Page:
Kumiko, the Treasure Hunter
Kumiko, the Treasure Hunter is charming, heartbreaking, and inspired by true events. It tells the story of Kumiko, a young Japanese woman, who becomes convinced that she can find the briefcase full of money that is buried at the end of the Coen brother’s classic Fargo. Kumiko is an homage to the Coen brothers on every level – the film was even written by brothers, both of whom appear in the move as actors too.
The story is well thought out. The script follows its premise through to its conclusion with an attention to detail that makes the sequence of events it depicts unsettlingly plausible. It has a slow pace to it, and relies on comic moments built around social awkwardness. This has a rhythm of its own, which helps the jokes to land and the audience to become comfortable with them.
Kumiko is a beautifully shot film. The photography is always interesting to look at, using camera movement and stillness to its advantage in equal turns. The shots often help to accentuate the jokes, which shows welcome insight from the creatives and crew. There is also important use of colour (despite the girl in red practically being a cliché), painting Kumiko as a bright splash of imagination in an otherwise bleak world. Music by The Octopus Project is mostly ambient and electronic, creating an icy atmosphere that really suits the action, even in Tokyo.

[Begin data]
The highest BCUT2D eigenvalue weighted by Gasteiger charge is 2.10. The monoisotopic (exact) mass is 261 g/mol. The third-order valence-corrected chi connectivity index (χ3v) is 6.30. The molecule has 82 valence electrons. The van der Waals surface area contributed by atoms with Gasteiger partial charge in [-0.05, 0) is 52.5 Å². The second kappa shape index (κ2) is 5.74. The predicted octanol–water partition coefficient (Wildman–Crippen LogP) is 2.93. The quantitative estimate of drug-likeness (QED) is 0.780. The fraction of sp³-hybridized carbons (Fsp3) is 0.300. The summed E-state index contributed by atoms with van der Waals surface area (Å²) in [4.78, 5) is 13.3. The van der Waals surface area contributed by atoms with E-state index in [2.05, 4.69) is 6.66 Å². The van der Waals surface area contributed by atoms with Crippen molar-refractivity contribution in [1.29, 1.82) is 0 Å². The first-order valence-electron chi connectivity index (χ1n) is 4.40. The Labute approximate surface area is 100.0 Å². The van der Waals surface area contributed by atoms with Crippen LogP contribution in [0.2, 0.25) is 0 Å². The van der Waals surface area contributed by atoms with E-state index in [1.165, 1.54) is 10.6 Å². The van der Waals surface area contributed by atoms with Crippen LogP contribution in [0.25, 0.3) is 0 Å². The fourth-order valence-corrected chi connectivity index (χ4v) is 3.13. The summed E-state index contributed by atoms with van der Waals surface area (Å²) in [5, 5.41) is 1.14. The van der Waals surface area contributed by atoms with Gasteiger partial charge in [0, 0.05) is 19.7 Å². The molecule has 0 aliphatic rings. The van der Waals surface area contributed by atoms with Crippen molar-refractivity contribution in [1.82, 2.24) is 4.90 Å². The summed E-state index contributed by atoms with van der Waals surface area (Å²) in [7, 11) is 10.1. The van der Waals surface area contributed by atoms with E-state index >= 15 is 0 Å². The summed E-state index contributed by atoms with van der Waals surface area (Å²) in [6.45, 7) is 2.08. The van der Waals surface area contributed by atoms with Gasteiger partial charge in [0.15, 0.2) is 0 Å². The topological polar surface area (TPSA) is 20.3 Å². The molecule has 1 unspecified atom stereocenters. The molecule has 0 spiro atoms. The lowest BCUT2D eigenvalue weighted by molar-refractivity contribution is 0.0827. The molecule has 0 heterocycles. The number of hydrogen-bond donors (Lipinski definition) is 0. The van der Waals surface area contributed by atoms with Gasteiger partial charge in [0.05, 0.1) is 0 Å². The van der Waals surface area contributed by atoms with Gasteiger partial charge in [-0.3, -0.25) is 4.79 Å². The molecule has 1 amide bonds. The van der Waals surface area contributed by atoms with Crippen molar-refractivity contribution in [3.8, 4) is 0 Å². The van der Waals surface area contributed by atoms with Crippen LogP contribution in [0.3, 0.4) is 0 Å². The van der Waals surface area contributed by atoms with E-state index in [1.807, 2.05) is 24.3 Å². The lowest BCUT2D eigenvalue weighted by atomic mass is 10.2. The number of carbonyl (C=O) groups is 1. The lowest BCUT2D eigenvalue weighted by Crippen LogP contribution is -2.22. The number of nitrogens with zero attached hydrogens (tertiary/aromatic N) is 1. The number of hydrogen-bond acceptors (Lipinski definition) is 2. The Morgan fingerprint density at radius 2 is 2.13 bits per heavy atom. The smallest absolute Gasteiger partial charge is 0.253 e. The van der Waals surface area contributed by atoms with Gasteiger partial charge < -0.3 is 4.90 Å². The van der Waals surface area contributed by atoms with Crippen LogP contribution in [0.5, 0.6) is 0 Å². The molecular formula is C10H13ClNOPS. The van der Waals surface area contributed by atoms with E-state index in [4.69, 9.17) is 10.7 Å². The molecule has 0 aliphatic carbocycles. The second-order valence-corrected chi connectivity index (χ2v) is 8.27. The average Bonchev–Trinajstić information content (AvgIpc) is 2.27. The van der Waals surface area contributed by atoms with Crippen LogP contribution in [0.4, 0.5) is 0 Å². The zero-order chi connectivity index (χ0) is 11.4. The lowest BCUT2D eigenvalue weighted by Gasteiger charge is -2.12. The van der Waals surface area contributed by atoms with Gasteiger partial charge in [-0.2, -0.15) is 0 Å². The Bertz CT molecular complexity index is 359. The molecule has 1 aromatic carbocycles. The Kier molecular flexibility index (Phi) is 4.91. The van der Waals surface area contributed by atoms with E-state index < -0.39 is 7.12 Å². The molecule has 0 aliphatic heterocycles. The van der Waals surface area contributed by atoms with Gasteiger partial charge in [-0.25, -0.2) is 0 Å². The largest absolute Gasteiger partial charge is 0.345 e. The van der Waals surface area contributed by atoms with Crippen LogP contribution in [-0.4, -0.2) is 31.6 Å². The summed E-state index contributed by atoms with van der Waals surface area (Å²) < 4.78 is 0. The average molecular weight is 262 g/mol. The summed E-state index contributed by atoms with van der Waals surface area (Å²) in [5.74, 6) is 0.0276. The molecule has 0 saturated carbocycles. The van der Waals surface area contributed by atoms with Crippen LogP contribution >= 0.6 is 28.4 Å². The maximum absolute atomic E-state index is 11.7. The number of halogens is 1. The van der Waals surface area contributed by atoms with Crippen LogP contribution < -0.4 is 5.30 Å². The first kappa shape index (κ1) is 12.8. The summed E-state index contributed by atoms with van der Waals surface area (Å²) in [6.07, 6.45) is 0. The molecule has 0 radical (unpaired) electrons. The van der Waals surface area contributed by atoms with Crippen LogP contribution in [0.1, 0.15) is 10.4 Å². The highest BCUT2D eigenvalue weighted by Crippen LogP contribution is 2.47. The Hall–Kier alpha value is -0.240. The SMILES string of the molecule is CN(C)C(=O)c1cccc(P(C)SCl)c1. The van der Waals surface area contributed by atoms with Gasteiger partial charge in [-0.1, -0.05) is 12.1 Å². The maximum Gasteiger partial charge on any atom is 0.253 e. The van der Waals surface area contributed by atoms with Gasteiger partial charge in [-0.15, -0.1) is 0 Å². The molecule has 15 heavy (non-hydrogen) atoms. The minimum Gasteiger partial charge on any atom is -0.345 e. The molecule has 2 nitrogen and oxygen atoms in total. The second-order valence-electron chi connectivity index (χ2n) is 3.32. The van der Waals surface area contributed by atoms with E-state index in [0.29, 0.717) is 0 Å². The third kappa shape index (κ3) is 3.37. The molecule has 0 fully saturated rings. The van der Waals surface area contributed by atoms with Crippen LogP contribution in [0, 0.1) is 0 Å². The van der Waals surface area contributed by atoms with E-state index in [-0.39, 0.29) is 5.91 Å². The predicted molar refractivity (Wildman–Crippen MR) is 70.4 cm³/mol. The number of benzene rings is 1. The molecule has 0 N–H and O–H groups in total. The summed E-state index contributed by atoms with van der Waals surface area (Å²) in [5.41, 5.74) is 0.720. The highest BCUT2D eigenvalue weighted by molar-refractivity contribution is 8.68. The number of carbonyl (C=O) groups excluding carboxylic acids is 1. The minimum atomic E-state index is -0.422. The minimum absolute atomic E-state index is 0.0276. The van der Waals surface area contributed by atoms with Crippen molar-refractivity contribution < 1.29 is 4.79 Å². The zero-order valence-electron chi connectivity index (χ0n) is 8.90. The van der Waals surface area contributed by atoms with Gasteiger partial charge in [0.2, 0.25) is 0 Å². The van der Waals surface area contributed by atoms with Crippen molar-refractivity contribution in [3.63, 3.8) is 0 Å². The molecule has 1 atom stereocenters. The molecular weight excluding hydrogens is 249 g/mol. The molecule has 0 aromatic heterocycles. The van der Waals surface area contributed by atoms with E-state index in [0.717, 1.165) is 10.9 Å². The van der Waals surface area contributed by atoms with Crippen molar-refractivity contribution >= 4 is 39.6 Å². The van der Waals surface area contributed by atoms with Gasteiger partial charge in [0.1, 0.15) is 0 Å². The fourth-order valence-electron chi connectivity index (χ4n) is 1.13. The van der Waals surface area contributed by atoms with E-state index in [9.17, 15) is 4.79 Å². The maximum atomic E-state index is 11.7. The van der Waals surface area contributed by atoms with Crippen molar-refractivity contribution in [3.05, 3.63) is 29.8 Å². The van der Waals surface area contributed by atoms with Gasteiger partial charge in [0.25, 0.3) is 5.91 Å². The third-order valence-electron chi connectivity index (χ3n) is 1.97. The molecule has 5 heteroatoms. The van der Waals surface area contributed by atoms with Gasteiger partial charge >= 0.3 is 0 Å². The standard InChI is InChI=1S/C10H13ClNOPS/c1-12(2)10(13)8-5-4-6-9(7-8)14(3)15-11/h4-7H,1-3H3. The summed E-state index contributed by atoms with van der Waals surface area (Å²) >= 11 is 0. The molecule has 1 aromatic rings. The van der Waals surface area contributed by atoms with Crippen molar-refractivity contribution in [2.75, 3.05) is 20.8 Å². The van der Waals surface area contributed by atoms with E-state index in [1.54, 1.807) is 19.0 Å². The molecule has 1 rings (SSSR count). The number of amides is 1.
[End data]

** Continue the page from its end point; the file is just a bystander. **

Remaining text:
The acting is excellent all round, and really draws you into the world. The performances feel natural, and authentic; seeing the confusion and disbelief that you feel yourself about Kumiko reflected in the supporting cast of characters somehow brings you down on her side. Rinko Kikuchi (Kumiko) gives an enigmatic, childlike performance, shuffling her way from encounter to encounter and rarely looking anyone in the eye. It is a shock to learn that the character is meant to be 29 – but it somehow makes sense. She seems so much younger than that because she never grew up, and never lost the obsessiveness of a child. Credit to Kikuchi for bringing this out in the physicality of her performance.
The ending is really touching, and validates the entire story. Kumiko the Treasure Hunter is an engaging film – a tragedy played out in the snows of Minnesota that manages to stay warm throughout.
Kumiko, the Treasure Hunter is released nationwide on 20th February 2015.
Watch the trailer for Kumiko, the Treasure Hunter here:
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